André du Bouchet
Openwork: poetry and prose.
Selected, translated and presented by Paul Auster and Hoyt Rogers.
By PETER RILEY.
ANDRÉ DU BOUCHET’s is the most difficult poetry to describe or characterise; it eludes identification from start to finish and you’re liable to end up speaking entirely in negatives. The poetry doesn’t describe or recount or expound; it doesn’t narrate or philosophise; it never touches politics or society and is essentially a poetry of the self but it also never declares the self intimately or circumstantially and the poet defines it as a poetry of the non-self; it isn’t (or is it?) abstract or minimalist or surrealist or symbolist; it isn’t formal or lyrical or rhetorical or experimental; its language is both articulated and disjunct … And then you notice that in fact the poetry can and does do most of those things, but in a particular way which prevents an actual discourse from forming in the sense of a relationship with the world. But looked at differently, a discourse is exactly what it is. What then is the poetry like, what does the poet do?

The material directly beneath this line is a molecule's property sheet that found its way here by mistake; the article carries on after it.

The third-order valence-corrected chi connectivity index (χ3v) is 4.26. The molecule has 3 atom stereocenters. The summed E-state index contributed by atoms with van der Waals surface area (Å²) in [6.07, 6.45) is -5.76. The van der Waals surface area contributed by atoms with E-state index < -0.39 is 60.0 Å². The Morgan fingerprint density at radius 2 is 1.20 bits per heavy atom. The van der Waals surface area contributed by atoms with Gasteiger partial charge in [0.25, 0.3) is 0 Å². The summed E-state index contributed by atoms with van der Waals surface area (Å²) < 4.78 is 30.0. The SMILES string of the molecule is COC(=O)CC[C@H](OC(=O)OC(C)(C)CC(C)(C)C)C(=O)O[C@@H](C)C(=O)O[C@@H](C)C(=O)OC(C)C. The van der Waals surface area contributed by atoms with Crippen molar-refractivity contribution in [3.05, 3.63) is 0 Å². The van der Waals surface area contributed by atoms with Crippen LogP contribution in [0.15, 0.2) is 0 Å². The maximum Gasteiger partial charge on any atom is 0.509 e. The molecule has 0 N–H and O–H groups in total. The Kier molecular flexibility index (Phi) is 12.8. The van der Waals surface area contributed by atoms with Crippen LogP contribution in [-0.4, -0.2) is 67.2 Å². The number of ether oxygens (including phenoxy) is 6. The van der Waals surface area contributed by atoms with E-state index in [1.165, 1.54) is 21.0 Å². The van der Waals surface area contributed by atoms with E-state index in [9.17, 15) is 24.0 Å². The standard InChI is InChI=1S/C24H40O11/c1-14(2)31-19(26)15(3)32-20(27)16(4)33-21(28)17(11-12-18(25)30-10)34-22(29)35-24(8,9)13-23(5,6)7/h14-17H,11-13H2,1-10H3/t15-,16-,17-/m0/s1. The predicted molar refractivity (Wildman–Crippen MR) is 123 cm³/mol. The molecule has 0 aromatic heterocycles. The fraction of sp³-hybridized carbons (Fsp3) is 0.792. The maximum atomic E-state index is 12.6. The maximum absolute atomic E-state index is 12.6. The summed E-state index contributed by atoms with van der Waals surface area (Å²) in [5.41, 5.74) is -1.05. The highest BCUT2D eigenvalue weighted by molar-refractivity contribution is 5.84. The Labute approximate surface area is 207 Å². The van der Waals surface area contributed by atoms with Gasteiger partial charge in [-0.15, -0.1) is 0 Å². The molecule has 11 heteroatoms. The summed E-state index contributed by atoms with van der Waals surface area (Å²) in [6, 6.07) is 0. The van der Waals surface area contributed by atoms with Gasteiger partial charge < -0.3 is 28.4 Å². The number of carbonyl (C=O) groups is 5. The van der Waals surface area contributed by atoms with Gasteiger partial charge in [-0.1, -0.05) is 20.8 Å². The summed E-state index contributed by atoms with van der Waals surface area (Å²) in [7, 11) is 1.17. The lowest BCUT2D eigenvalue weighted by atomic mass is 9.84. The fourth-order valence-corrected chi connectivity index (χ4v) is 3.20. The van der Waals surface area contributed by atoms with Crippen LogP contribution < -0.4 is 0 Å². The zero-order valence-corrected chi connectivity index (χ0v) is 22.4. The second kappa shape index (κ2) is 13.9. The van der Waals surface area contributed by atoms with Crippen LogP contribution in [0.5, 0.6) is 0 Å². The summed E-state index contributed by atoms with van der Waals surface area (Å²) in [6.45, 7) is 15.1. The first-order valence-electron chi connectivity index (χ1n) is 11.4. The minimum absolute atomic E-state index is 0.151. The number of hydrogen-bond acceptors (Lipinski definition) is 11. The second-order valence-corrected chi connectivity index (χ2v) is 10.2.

Mostly he goes on walks, and the walks are real walks but the area in which he walks — and where the poetry takes place whether walking or not — is a narrowed, enclosed territory. It clearly is the real world but reduced to a prescribed selection of entities heavy with unspoken implications, as if the real world has become a set of illegible signs. The most obvious indication of this is the way the poetry is dominated by a small number of words which become something like the poet’s personal iconostasis: mountain, air, stone, wind, fire, sun, white, wall, light/dark, footstep, ground, room, and others including some which only dominate one poem or a phase of the poetry. Many of them can be variously interior or exterior, static or dynamic, can be the starting point or the goal of a poem’s progress. There is hardly a poem not founded on these entities, and the greatest among them is the word “mountain”.
(… ctd. here in the Fortnightly Review)